A former Del Mar man convicted of raping two women, including one he met on the Christian dating website ChristianMingle.com., was sentenced today to 37 years to life in state prison.
Sean Patrick Banks, 39, was convicted in June of raping a La Mesa woman in her apartment after they met on ChristianMingle.com in November 2012 and raping another woman he met on Match.com in 2009.
“This particular defendant has no remorse for the victims,” Deputy
District Attorney David Williams III said. “He has no recognition that what he did was wrong.”
Before Judge Daniel Goldstein pronounced the sentence, Banks read a Bible verse in court and challenged the victims.
“I'm willing to consider whether to drop my appeal if (the Christian
Mingle victim) can pass a polygraph on the facts of the case,” Banks said.
The judge responded that the remark “shows a lack of remorse.” There were moments throughout the proceedings when Banks could have expressed remorse but didn't, the judge added.
Katie Kuhlman told the judge that Banks contacted her soon after she joined the dating website and they spent a month talking and texting.
“He said he was a Christian and just about everything we talked about had to do with God,” Kuhlman said.
Their conversations made her feel comfortable enough to invite him to her apartment on the night before Thanksgiving in 2012 to watch a movie, she said.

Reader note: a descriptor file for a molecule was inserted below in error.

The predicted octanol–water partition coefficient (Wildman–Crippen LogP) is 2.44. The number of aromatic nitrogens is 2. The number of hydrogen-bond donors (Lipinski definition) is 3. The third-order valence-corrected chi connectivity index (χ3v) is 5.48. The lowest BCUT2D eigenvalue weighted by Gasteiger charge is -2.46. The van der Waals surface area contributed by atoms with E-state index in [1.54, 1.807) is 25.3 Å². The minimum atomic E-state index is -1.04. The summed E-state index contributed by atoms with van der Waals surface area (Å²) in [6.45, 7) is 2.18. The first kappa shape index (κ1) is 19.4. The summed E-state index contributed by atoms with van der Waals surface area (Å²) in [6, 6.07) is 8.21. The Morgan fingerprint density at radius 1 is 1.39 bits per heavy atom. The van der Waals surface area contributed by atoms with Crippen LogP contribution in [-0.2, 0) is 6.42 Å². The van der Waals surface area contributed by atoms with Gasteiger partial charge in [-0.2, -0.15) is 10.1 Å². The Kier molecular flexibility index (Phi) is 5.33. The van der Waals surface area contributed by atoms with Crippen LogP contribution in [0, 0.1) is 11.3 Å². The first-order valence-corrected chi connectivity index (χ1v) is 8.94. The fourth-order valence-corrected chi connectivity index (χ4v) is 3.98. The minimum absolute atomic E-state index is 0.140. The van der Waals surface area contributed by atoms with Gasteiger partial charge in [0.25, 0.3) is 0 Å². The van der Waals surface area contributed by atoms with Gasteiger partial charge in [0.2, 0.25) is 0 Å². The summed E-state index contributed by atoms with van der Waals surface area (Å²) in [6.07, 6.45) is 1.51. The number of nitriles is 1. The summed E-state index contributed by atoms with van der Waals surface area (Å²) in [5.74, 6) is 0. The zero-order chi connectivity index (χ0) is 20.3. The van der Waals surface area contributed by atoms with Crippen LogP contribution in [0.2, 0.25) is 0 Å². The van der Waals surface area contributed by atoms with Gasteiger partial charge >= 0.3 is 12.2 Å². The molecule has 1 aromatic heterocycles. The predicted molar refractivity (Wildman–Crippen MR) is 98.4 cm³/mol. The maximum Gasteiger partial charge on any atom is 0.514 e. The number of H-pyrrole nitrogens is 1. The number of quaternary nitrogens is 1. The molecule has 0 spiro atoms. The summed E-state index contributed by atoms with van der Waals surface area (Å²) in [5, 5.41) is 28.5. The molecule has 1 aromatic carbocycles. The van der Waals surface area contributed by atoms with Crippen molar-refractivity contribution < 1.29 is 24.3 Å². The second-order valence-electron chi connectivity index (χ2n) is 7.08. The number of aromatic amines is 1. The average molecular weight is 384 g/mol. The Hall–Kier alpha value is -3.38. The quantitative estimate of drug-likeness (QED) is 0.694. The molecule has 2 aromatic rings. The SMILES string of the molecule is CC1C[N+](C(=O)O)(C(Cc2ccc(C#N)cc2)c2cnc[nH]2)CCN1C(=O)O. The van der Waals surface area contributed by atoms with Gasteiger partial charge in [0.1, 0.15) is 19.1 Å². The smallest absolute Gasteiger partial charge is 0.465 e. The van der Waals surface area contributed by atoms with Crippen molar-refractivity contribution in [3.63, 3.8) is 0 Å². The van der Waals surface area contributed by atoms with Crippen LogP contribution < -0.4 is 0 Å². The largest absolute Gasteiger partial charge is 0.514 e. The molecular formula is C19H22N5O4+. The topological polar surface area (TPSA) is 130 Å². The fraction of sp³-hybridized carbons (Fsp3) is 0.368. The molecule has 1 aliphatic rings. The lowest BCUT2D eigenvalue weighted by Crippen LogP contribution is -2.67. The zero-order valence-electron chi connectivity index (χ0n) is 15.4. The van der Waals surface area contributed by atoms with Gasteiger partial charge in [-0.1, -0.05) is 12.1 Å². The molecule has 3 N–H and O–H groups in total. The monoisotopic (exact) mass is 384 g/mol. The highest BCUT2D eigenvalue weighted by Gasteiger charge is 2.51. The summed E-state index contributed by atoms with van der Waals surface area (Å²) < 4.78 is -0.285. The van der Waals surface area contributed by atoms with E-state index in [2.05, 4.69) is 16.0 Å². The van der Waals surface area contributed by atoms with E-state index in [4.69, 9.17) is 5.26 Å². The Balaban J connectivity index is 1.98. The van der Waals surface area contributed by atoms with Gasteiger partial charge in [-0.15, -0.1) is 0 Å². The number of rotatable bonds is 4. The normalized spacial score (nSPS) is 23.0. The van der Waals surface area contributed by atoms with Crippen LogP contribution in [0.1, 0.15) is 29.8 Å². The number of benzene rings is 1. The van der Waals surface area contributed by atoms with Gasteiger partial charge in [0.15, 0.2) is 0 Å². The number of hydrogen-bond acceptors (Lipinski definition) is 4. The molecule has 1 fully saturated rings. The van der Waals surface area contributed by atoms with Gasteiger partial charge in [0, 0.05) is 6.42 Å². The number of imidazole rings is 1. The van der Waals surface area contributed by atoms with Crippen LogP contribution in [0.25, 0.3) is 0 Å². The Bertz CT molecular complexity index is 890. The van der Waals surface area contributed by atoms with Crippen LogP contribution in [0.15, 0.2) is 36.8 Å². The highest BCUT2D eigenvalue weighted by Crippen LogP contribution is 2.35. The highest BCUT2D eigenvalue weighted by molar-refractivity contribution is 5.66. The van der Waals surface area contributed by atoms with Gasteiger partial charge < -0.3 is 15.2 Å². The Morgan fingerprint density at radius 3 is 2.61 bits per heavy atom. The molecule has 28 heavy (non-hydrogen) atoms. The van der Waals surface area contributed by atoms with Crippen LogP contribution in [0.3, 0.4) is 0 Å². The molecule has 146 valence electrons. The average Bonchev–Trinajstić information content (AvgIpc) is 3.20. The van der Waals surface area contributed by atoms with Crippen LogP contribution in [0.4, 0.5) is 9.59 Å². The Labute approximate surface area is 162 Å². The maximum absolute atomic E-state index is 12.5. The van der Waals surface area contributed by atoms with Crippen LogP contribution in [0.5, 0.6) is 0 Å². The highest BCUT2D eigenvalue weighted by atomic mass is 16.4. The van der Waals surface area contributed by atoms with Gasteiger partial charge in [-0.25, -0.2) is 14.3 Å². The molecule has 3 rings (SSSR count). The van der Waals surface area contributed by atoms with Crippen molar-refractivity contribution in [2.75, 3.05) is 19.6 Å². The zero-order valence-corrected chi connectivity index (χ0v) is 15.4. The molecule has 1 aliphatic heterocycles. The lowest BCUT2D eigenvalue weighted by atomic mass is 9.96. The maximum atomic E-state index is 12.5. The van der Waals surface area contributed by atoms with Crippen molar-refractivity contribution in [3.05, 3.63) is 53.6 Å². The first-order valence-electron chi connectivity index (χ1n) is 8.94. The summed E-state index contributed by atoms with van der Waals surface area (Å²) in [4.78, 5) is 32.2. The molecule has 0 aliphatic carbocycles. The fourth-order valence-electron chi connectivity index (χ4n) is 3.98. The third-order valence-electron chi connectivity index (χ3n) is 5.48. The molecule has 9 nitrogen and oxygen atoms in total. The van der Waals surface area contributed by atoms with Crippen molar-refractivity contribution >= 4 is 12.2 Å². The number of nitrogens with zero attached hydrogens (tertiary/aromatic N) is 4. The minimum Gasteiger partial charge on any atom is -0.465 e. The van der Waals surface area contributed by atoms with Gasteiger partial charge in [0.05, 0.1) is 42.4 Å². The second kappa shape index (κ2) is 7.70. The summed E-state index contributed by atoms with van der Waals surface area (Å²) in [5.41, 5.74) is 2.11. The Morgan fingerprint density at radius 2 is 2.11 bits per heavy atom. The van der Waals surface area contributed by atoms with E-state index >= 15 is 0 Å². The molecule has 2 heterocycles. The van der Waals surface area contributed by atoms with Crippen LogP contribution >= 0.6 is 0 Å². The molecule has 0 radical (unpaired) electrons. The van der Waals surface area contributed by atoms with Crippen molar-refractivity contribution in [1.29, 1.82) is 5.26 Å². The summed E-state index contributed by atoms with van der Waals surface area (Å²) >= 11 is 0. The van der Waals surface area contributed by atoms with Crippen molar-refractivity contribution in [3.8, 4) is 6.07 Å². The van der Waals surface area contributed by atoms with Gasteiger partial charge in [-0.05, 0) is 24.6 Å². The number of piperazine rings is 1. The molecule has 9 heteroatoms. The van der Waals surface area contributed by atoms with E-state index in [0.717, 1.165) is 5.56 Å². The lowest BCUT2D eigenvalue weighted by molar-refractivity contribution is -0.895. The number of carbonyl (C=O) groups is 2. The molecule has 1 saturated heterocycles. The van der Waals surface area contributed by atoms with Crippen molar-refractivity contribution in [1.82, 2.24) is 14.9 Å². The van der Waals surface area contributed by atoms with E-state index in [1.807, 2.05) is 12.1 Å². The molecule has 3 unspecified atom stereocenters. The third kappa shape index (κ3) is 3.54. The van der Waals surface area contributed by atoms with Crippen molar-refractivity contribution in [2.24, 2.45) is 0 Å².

During the movie, he tried to kiss her “aggressively” and made a comment about how easy it is to snap someone's neck, she said. She told the judge that he then raped her in her bedroom, but eventually heeded her demands that he stop and left.
He later texted her saying he got lost to make it seem like he hadn't been there, according to Kuhlman.
Normally, the names of sexual assault victims are not revealed in news stories, but Kuhlman said she went public to encourage other women not be afraid to report such crimes.
“I didn't want other girls to go through this,” she said. “I realized that night that he might have done this to someone else.”
Defense lawyer Brian J. White told reporters the statements of his client's accusers were in conflict, and he planned to pursue the appeal. A videotaped statement of one of the women was recorded over at the La Mesa Police Department, he said.
The judge, however, said he believed that the women's statements, particularly Kuhlman's, were consistent throughout the case.
Kuhlman, who contended that one of Banks' relatives is harassing her family via Facebook, has retained Los Angeles-based women's rights attorney Gloria Allred to provide advice.
Allred told reporters that any decisions on whether to pursue civil litigation against Banks or Christian Mingle would be made at a later time.